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Power BI Blog: Gauge Charts

7 May 2020

Welcome back to this week’s Power BI blog series.  This week, we are going to look at a custom visualisation: Gauge Charts.

 

Over recent blogs, we have been looking at some custom visualisations.  This week, we are going to look at the LinearGauge visualisation by xViz.  With this visualisation, we were able to illustrate the cumulative total against a ‘goal’ value.

The gauge looks something like this: 

Some may view this as similar to a horizontal ‘bullet’ chart.

Let’s get into it. The first step is to download the visualisation:

Given the nature of this visualisation, it is often best used to show a cumulative metric such as the cumulative sales, which is what we’ll do here.

Note that we will be building on the same dataset we have used in our previous blogs (e.g. Presenting Several Measures on a Single Visualisation).

To calculate the cumulative total sales, we create the following measure:

Cumulative Total =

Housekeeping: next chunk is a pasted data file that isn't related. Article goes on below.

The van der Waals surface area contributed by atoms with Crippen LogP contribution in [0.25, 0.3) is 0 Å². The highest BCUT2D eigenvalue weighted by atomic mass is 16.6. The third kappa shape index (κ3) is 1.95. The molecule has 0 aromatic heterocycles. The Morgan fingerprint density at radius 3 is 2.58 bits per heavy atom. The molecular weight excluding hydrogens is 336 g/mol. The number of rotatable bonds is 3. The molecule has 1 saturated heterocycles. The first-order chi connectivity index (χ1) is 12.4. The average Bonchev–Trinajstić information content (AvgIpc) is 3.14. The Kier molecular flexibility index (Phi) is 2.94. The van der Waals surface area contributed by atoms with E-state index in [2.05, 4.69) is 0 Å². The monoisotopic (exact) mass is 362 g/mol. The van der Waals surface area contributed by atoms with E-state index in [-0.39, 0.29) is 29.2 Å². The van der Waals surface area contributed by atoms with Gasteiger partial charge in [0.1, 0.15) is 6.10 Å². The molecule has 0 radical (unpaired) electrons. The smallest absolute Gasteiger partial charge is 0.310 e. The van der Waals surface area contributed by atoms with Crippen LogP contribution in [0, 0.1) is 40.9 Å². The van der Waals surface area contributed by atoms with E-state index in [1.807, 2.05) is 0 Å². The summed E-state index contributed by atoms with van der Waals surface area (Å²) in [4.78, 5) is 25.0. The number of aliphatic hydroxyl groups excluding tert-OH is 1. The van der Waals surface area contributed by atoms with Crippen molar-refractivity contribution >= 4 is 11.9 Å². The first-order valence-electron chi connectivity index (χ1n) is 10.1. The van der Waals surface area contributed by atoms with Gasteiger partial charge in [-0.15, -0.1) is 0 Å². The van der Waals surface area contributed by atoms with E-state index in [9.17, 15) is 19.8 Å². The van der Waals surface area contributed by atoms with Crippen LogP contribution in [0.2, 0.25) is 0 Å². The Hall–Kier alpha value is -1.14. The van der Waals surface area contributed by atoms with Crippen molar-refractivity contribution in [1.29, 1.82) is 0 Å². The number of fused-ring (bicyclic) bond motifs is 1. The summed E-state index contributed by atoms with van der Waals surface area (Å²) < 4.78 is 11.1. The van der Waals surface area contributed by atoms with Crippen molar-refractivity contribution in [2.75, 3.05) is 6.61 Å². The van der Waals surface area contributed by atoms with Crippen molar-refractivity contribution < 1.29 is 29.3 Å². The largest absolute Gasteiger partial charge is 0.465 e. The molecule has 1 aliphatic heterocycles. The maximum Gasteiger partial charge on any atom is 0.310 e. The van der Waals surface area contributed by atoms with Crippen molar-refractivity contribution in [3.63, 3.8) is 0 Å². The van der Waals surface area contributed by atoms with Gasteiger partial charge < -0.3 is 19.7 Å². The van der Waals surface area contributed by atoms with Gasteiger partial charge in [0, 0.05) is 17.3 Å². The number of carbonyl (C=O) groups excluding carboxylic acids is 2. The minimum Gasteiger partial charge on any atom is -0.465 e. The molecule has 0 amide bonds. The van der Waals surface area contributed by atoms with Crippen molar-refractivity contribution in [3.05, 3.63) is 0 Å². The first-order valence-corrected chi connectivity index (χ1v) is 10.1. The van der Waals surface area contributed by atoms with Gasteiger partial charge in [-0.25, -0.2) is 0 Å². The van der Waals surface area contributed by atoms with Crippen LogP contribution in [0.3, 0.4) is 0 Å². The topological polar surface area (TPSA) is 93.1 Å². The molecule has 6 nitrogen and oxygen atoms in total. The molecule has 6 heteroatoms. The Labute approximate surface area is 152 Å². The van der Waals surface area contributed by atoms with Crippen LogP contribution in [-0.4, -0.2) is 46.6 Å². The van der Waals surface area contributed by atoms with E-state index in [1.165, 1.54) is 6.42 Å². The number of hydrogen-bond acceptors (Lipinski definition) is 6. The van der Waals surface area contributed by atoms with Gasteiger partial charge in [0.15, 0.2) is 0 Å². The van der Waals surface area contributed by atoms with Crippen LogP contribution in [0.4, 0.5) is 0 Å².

CALCULATE(

        [Actuals],

        FILTER(

            ALLSELECTED('Calendar Table'[Date]),

            'Calendar Table'[Date] <= MAX('Calendar Table'[Date])

        )

)

We can then drag the Cumulative Total measure into the ‘Actual Value’ area of the visualisation: 

The visualisation has additional areas for the ‘Target Value’, ‘Minimum Value’ and the ‘Maximum Value’.  Let’s populate these areas.  The next step is to import the target value for the total cumulative sales for this data set.  In this case, we used the ‘Enter Data’ option in Power BI to create our ‘Goal’:

We can add this field into to the visualisation as the ‘Target Value’:

Now we can see a distinct target value.  However, any progress seems to be belittled by the scale of the visualisation being set to 7M (million).

We can create a simple measure to set our maximum value based on our goal:

Max Value Gauge = SUM(Goal_Table[Goal])+500000

Now we have our maximum value set so our gauge is easier to read.  The LinearGauge is a very simple – yet effective – visualisation that you can use to communicate cumulative sums.

 

That’s it for this week, come back next week for more Power BI!

 

 

In the meantime, please remember we offer training in Power BI which you can find out more about here.   If you wish to catch up on past articles, you can find all of our past Power BI blogs here.

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